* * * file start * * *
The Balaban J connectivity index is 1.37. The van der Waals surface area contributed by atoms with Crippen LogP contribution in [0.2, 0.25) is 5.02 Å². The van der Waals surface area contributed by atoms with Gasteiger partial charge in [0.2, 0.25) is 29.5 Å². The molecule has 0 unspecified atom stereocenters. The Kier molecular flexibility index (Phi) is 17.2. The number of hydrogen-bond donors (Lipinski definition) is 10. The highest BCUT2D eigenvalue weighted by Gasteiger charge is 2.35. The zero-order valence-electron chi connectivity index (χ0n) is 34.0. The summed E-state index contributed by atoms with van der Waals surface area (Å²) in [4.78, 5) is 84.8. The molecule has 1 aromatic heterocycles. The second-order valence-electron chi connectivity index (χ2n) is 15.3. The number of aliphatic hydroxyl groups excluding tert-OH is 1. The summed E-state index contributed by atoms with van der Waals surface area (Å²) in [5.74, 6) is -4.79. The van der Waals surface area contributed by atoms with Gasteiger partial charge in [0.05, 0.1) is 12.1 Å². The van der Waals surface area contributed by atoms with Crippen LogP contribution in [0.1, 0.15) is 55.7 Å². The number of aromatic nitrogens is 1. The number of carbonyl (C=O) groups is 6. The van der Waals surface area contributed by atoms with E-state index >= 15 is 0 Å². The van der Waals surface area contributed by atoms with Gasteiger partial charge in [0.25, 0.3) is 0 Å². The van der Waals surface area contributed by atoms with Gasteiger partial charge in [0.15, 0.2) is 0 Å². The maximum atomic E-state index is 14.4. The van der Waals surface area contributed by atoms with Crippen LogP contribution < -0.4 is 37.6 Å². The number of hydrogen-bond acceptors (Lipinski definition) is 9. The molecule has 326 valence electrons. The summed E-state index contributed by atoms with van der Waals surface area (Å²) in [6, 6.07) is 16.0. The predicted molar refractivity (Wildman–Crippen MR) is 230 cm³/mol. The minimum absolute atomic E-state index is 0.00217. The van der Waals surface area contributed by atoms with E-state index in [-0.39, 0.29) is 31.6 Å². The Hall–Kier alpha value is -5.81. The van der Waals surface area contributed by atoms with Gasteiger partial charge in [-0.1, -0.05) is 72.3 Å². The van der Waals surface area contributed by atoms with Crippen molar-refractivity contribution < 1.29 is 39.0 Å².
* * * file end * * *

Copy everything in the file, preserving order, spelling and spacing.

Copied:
The Balaban J connectivity index is 1.37. The van der Waals surface area contributed by atoms with Crippen LogP contribution in [0.2, 0.25) is 5.02 Å². The van der Waals surface area contributed by atoms with Gasteiger partial charge in [0.2, 0.25) is 29.5 Å². The molecule has 0 unspecified atom stereocenters. The Kier molecular flexibility index (Phi) is 17.2. The number of hydrogen-bond donors (Lipinski definition) is 10. The highest BCUT2D eigenvalue weighted by Gasteiger charge is 2.35. The zero-order valence-electron chi connectivity index (χ0n) is 34.0. The summed E-state index contributed by atoms with van der Waals surface area (Å²) in [4.78, 5) is 84.8. The molecule has 1 aromatic heterocycles. The second-order valence-electron chi connectivity index (χ2n) is 15.3. The number of aliphatic hydroxyl groups excluding tert-OH is 1. The summed E-state index contributed by atoms with van der Waals surface area (Å²) in [5.74, 6) is -4.79. The van der Waals surface area contributed by atoms with Gasteiger partial charge in [0.05, 0.1) is 12.1 Å². The van der Waals surface area contributed by atoms with Crippen LogP contribution in [0.1, 0.15) is 55.7 Å². The number of aromatic nitrogens is 1. The number of carbonyl (C=O) groups is 6. The van der Waals surface area contributed by atoms with E-state index >= 15 is 0 Å². The van der Waals surface area contributed by atoms with Gasteiger partial charge in [0.25, 0.3) is 0 Å². The van der Waals surface area contributed by atoms with Gasteiger partial charge in [0.15, 0.2) is 0 Å². The maximum atomic E-state index is 14.4. The van der Waals surface area contributed by atoms with Crippen LogP contribution < -0.4 is 37.6 Å². The number of hydrogen-bond acceptors (Lipinski definition) is 9. The molecule has 326 valence electrons. The summed E-state index contributed by atoms with van der Waals surface area (Å²) in [6, 6.07) is 16.0. The predicted molar refractivity (Wildman–Crippen MR) is 230 cm³/mol. The minimum absolute atomic E-state index is 0.00217. The van der Waals surface area contributed by atoms with E-state index in [-0.39, 0.29) is 31.6 Å². The Hall–Kier alpha value is -5.81. The van der Waals surface area contributed by atoms with Gasteiger partial charge in [-0.1, -0.05) is 72.3 Å². The van der Waals surface area contributed by atoms with Crippen molar-refractivity contribution < 1.29 is 39.0 Å².